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Angry response to student ID number plan -

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ELEANOR HALL: The Education Minister Julia Gillard this morning sparked an angry reaction when she
confirmed that the Federal Government plans to give all school children a personal identity number
to enable their academic results to be tracked.

The Education Union accused the Minister of once again failing to consult with the sector.

Civil Liberties groups say there are significant privacy concerns with the proposal.

And the Opposition Leader, Tony Abbott, condemned it as a national identity card via the back door.

In Canberra, Samantha Hawley reports.

SAMANTHA HAWLEY: The Government thinks it's too hard to track the academic history of Australian
school children.

And it wants to make it easier.

JULIA GILLARD: Kids move school. They move school between the State systems and Catholic systems,
they move interstate, they move suburbs.

SAMANTHA HAWLEY: The Deputy Prime Minister, Julia Gillard's driving the program which will see
school children given an identity number known as a unique student identifier so their academic
history can be logged and tracked online.

Reports say it'll be linked to the Government's controversial My School website, which shows school

JULIA GILLARD: For individual parents and teachers, it obviously would be of assistance to be able
to track the records of a child's schooling if they need to move schools several times during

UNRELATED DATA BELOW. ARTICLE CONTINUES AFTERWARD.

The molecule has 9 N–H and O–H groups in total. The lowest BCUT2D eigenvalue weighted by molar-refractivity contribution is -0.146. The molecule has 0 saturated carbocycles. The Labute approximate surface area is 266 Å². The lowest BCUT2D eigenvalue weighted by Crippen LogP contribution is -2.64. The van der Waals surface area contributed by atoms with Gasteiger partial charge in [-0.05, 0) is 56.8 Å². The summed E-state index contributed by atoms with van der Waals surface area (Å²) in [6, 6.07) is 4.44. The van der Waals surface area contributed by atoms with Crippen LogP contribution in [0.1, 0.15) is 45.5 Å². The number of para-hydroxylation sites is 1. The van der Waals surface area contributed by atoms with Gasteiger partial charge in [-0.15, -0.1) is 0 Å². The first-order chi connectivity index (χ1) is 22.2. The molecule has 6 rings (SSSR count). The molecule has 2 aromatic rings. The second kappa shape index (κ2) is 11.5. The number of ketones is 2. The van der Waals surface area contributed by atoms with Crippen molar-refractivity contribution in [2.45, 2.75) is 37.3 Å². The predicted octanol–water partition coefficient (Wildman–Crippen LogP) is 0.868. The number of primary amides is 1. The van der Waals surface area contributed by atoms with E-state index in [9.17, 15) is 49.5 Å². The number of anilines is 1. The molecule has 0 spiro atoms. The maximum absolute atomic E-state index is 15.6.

schooling and many children do. Children of Defence force families for example routinely move at
least once every two years and sometimes more frequently.

STUART ROBERT: My little boy is not a number. He has a name.

SAMANTHA HAWLEY: That's the Liberal MP Stuart Robert.

His leader, Tony Abbott has a similar view.

TONY ABBOTT: Uh, I think that children should have names not numbers and I'm concerned about any
proposal that seems to commodify our kids.

SAMANTHA HAWLEY: But it's the Australian education Union that's up in arms.

Federal President Angelo Gavrielatos says it's just another example of the Minister failing to
communicate with the sector she represents.

ANGELO GAVRIELATOS: What we've seen today is yet another announcement by the Deputy Prime Minister
without any consultation, meaningful consultation, with the profession. It's almost another day,
another announcement without consultation. This does not make for good education policy. The Deputy
Prime Minister must engage with the profession in the development of education policy.

SAMANTHA HAWLEY: So you had no idea that this was coming?

ANGELO GAVRIELATOS: Uh, what I know of this policy is what I read, like everyone else, in the
Sydney Morning Herald today.

SAMANTHA HAWLEY: The union says the idea for an identity number is ok but it needs the minister to
provide more detail.

ANGELO GAVRIELATOS: What we ask of the government is to show more regard and respect for the
profession and therefore consult with the profession prior to announcement.

SAMANTHA HAWLEY: Terry O'Gorman from the Council of Civil Liberties can't see the point.

TERRY O'GORMAN: Why does there need to be a unique student identifier? Students get annual reports,
those reports are available to parents. Parents don't need to go on to some national website and
access their student, their child's unique student identification number in order to see how that
child is going academically one year to the next.

JULIA GILLARD: Of course there would be proper privacy protections and as a public policy question,
I'm not interested in individual child's results.

SAMANTHA HAWLEY: But the Opposition Leader doubts the Governments motives.

TONY ABBOTT: Well, I think one of the things that the public are always rightly suspicious of is
governments which are attempting to interview some kind of national identity card by the back door
and look I have seen any details here. All I've seen is the report in the paper, but my initial
reaction was to think that children should have names not numbers.

ELEANOR HALL: That's the Opposition Leader, Tony Abbott ending Samantha Hawley's report.